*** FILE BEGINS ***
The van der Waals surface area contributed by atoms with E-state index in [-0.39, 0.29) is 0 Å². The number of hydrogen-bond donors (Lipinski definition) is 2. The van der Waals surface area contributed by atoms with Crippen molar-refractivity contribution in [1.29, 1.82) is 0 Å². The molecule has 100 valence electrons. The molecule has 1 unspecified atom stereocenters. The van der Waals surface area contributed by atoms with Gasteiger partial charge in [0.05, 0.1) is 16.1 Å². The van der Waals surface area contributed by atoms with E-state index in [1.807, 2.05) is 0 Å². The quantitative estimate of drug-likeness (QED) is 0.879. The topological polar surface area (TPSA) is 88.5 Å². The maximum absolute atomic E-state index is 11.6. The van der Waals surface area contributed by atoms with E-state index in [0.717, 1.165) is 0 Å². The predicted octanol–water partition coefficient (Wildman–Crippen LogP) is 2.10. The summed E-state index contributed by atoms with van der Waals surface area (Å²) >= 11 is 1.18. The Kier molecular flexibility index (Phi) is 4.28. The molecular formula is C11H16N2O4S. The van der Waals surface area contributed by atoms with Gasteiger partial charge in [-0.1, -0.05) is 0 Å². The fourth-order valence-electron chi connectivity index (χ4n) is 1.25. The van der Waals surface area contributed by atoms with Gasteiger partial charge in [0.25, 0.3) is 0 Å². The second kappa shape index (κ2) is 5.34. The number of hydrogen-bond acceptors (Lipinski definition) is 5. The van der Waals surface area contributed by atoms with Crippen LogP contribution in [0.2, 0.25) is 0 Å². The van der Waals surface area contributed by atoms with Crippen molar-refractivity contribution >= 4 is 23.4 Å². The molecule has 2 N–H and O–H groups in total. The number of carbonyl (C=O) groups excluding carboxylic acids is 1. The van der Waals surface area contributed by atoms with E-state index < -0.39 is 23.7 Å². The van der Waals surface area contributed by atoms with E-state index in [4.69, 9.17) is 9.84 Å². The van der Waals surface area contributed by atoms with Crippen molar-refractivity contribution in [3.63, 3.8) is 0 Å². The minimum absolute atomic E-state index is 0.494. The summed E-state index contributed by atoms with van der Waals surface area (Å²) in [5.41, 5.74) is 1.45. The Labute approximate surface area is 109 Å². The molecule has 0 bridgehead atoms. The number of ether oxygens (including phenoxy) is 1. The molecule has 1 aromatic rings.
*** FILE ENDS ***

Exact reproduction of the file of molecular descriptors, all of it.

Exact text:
The van der Waals surface area contributed by atoms with E-state index in [-0.39, 0.29) is 0 Å². The number of hydrogen-bond donors (Lipinski definition) is 2. The van der Waals surface area contributed by atoms with Crippen molar-refractivity contribution in [1.29, 1.82) is 0 Å². The molecule has 100 valence electrons. The molecule has 1 unspecified atom stereocenters. The van der Waals surface area contributed by atoms with Gasteiger partial charge in [0.05, 0.1) is 16.1 Å². The van der Waals surface area contributed by atoms with E-state index in [1.807, 2.05) is 0 Å². The quantitative estimate of drug-likeness (QED) is 0.879. The topological polar surface area (TPSA) is 88.5 Å². The maximum absolute atomic E-state index is 11.6. The van der Waals surface area contributed by atoms with E-state index in [0.717, 1.165) is 0 Å². The predicted octanol–water partition coefficient (Wildman–Crippen LogP) is 2.10. The summed E-state index contributed by atoms with van der Waals surface area (Å²) >= 11 is 1.18. The Kier molecular flexibility index (Phi) is 4.28. The molecular formula is C11H16N2O4S. The van der Waals surface area contributed by atoms with Gasteiger partial charge in [-0.1, -0.05) is 0 Å². The fourth-order valence-electron chi connectivity index (χ4n) is 1.25. The van der Waals surface area contributed by atoms with Gasteiger partial charge in [0.25, 0.3) is 0 Å². The second kappa shape index (κ2) is 5.34. The number of hydrogen-bond acceptors (Lipinski definition) is 5. The van der Waals surface area contributed by atoms with Crippen LogP contribution in [0.2, 0.25) is 0 Å². The van der Waals surface area contributed by atoms with Crippen molar-refractivity contribution >= 4 is 23.4 Å². The molecule has 2 N–H and O–H groups in total. The number of carbonyl (C=O) groups excluding carboxylic acids is 1. The van der Waals surface area contributed by atoms with E-state index < -0.39 is 23.7 Å². The van der Waals surface area contributed by atoms with E-state index in [4.69, 9.17) is 9.84 Å². The van der Waals surface area contributed by atoms with Crippen molar-refractivity contribution in [3.63, 3.8) is 0 Å². The minimum absolute atomic E-state index is 0.494. The summed E-state index contributed by atoms with van der Waals surface area (Å²) in [5.41, 5.74) is 1.45. The Labute approximate surface area is 109 Å². The molecule has 0 bridgehead atoms. The number of ether oxygens (including phenoxy) is 1. The molecule has 1 aromatic rings.